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Vilsack Filibusters - Then Gets Booed and Hissed

by: Jill Richardson

Tue Oct 13, 2009 at 07:11:02 AM PDT

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The Republicans have nothing on Tom Vilsack when it comes to filibustering. I'm currently at an address he's giving to the Community Food Security Coalition conference, and Vilsack just spoke. Then he offered to take questions. I stood up and got in line. So did many other people around the room - many people who I have great respect for. I wanted to hear their questions and I wanted to hear Vilsack's answers.

I can't perfectly recall the first two questions, but one was whether the Obama administration and Vilsack's USDA stood behind our request for mandatory funding for Farm to School. Vilsack didn't answer. He talked. He talked quite a bit actually. But the basic answer was either "No," "Maybe," or "Not yet." It certainly wasn't yes and he didn't want to say it. Instead he talked about the importance of providing healthy school lunches to children and making sure children who receive free and reduced cost lunch don't feel stigmatized by it.

Then came the next question, asked by blogger Ashley Colpaart of the US Food Policy blog. She said she could see that the USDA was doing a lot to help small and mid-sized farmers, but much of their barriers to success come from large farms. She asked what he was doing to prevent large farms from keeping small and mid-sized farms from succeeding by harming the environment or preventing fair competition.

That's when the filibuster started. Vilsack did just about everything except for answer the question. He talked and talked and talked. Talked about Afghanistan. About feeding the world. About the trade balance. Honestly, I don't know what all he talked about. I tuned out after it became apparent that a real answer to the question wasn't coming.

Vilsack didn't like that question and he obviously didn't want any more questions like it. The easiest way to prevent more questions? Make your answers really, really long. After he finally wrapped up, he was given a notecard saying "Time for two one more questions."

That's when John Kinsman, a legendary dairy farmer from Wisconsin, stood up to ask about dairy. Vilsack gave him a much less longwinded answer, now that he knew he was soon off the hook.

I think the questions were supposed to be finished, but Jeffrey Smith piped up with a question about GMOs. Vilsack answered honestly, that he was for GMOs and he thinks they are needed to feed the world. And... he got booed and hissed. Not by everybody, but by some. It was audible. He heard it. He said he was willing to read any studies and he was willing to meet with anybody.

Then he thanked us and quickly got the hell out of the room. On his way out, I gave him a copy of my book.

Jill Richardson :: Vilsack Filibusters - Then Gets Booed and Hissed
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go Jill! (4.00 / 2)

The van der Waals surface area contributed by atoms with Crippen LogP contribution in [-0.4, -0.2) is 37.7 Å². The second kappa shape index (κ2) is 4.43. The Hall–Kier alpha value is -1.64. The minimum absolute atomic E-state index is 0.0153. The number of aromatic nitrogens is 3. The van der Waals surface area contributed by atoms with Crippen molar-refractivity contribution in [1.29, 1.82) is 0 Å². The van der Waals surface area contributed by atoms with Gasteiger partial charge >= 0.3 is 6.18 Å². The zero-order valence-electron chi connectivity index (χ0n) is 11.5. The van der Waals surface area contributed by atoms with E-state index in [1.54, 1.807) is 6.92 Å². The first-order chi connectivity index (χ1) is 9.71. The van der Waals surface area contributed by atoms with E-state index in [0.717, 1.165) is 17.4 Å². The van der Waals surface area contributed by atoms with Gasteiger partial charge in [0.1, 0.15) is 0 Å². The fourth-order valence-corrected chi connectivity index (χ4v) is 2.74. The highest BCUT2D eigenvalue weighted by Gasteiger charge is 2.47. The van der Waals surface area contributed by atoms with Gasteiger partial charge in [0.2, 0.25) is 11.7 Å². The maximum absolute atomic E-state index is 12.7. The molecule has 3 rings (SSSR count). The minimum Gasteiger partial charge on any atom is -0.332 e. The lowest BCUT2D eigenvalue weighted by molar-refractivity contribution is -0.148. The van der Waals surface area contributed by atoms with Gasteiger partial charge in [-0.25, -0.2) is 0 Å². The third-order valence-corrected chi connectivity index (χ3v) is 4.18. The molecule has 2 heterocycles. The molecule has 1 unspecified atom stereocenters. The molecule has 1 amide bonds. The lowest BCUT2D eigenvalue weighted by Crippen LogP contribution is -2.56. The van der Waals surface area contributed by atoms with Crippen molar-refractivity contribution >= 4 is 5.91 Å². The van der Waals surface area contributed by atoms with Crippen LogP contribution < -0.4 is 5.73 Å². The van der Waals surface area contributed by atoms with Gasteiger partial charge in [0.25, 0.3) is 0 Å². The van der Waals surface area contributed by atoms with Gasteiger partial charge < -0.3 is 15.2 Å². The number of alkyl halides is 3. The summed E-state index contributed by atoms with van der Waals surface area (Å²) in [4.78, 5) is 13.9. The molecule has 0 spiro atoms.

Way to slip Tom Vilsack a copy of your book!

I hope it was autographed. nt (4.00 / 1)

[ Parent ]
Nope (4.00 / 1)
I was running and didn't have time. If he wants to do a blogger meet up in DC to hear what sustainable food bloggers have to say about policy, I will gladly sign it then.

"I can understand someone from Iowa promoting corn and soy, but we are not feeding the world, we are feeding animals and soft drink companies." - Jim Goodman

[ Parent ]
he's a good talker! (4.00 / 1)
Sorry he didn't answer more people's questions. The moderator should have asked him to keep his answers brief to enable more people to ask questions, but moderators usually hesitate to interrupt big names.

brownfield's take: (4.00 / 2)   go, join, act

[ Parent ]
The man clearly has run for office in Iowa. (4.00 / 2)
You have described Vilsack's MO.  He hints that he is progressive on a number of issues. (and some of his actions indicate that he is, at least at the margins.)  He is breathtakingly careful never, never, never to admit that any part of the agricultural market is any kind of zero sum game.  

At some point a serious change in food production will be at the expense of the current oligarchy.  I can only hope that the unwillingness to say this out loud is a tactical decision, designed to minimize fear mongering among farmers (see health care debate for example of what they may be trying to avoid.)  

A lot goes on in the current administration that involves faith that these people know what they are doing.  They do tend to be smart and subtle, starting with the head man, but faith is still faith, and I for one, tend to put more value on good works.

good works (4.00 / 1)
The executive branch can do better or worse within a fairly small range of options, but don't you think substantial change is precluded by the stranglehold exerted by Senators from small population ag states?

My dreams at night are about a (totally unrealistic) Constitutional amendment that turns the Senate into something like the U.K. House of Lords, a superannuated but fairly harmless glorified advisory committee.

[ Parent ]
Good appointments? (4.00 / 1)
They can appoint better people. There is a lot of room w/in the executive branch to do a LOT. Just look at how much damage the Bush admin did w/o Congress's help.

"I can understand someone from Iowa promoting corn and soy, but we are not feeding the world, we are feeding animals and soft drink companies." - Jim Goodman

[ Parent ]
When I said substantial (4.00 / 1)
I guess I meant fundamental.

You're right, as far as that goes.

[ Parent ]
Big state influence (0.00 / 0)
Now that I think about it more, I wonder if things would be any better if large-population states had proportional influence. Yes in some things, but perhaps not in agriculture and food policy.

[ Parent ]
Your question to Vilsack (0.00 / 0)
What would you have liked to ask Mr. Vilsack?

I wanted to ask about all of the advertising (4.00 / 1)
$$ for junk to kids. It's great he went on Sesame Street to tell kids to eat broccoli, but what's the point if there is over $1 billion in advertising junk?